In music, tessitura (Italian: texture) is a range of pitches compared to the instrument for which it was intended to be used. Music is a form of art and entertainment or other human activity that involves organized and audible sounds and silence. ... In music, the range of a musical instrument is the distance from the lowest to the highest pitch it can play. ... Pitch is the perceived fundamental frequency of a sound. ...
The tessitura of a composition, usually used for a vocal work or a particular voice within the work, is the general range within which the notes lie. Tessitura can also refer to the part of a singer's voice, or sometimes a musical instrument, that has the most musically acceptable and comfortable timbre. Musical composition is: an original piece of music the structure of a musical piece the process of creating a new piece of music // A musical composition A piece of music exists in the form of a written composition in musical notation or as a single acoustic event (a live performance... Ercole de Roberti: Concert, c. ... Ercole de Roberti: Concert, c. ... A musical instrument is a device constructed or modified with the purpose of making music. ... In music, timbre, also timber (from Fr. ...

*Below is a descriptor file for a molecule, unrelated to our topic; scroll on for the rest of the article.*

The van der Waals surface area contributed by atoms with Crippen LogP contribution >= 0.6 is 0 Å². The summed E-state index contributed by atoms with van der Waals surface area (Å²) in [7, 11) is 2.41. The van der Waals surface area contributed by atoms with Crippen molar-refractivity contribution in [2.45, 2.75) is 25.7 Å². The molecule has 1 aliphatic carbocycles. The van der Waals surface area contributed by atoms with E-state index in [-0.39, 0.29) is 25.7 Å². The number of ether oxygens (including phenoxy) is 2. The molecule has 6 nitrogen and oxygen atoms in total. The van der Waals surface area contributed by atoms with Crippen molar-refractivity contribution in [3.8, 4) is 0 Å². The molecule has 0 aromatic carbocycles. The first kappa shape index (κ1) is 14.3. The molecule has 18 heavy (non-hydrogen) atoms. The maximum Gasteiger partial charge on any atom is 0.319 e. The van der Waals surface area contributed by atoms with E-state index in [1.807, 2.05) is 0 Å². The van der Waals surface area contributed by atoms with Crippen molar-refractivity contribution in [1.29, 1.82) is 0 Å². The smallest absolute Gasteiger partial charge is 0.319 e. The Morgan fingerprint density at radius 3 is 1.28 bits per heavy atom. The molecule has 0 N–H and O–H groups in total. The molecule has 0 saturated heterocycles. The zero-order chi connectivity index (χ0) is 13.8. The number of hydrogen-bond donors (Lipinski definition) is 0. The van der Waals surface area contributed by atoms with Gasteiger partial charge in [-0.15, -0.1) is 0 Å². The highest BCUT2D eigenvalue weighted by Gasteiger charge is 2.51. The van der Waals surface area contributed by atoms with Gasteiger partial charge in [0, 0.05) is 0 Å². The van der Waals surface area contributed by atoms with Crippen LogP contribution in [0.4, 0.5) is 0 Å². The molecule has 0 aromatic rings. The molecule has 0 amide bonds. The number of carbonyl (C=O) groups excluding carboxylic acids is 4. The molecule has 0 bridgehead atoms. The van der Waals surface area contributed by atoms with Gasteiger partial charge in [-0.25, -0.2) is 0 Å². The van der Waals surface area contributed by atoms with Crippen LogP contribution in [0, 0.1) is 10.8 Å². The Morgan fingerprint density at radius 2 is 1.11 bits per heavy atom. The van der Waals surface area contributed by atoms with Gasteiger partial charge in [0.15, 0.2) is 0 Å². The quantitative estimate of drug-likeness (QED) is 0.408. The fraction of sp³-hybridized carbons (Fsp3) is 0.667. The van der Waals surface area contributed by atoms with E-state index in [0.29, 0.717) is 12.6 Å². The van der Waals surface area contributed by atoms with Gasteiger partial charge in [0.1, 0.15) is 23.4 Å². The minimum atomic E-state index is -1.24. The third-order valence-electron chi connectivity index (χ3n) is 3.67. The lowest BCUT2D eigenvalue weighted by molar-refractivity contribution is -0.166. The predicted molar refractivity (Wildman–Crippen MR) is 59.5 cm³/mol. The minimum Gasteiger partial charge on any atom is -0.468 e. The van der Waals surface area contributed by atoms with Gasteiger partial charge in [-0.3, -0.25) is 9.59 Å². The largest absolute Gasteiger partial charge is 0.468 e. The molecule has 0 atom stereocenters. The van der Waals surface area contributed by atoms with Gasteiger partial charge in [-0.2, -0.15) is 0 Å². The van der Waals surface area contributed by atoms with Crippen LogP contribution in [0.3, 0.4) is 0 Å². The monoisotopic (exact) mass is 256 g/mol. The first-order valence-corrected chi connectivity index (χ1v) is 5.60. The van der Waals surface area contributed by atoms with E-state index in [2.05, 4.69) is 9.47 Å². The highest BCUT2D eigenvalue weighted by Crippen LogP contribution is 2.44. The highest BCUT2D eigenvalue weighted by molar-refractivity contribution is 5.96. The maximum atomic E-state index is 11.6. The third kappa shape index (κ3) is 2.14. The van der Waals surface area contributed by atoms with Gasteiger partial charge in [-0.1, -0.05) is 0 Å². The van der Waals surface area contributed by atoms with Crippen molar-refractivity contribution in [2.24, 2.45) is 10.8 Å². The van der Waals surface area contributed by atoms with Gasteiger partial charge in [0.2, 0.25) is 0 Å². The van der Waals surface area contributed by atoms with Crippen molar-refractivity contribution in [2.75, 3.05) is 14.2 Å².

In musical notation, tessitura is the range of notes implied by a clef. The examples and perspective in this article or section may not represent a worldwide view. ... A clef (also, in former times, cleff) is a musical notation symbol that assigns note letter names to lines and spaces on a musical staff. ...
Categories: Music theory stubs | Musical terminology In music, a register is the relative height or range of a note, set of pitches or pitch classes, melody, part, instrument or group of instruments. ... The ambitus of a Gregorian chant is the range, or the distance between the highest and lowest note. ...
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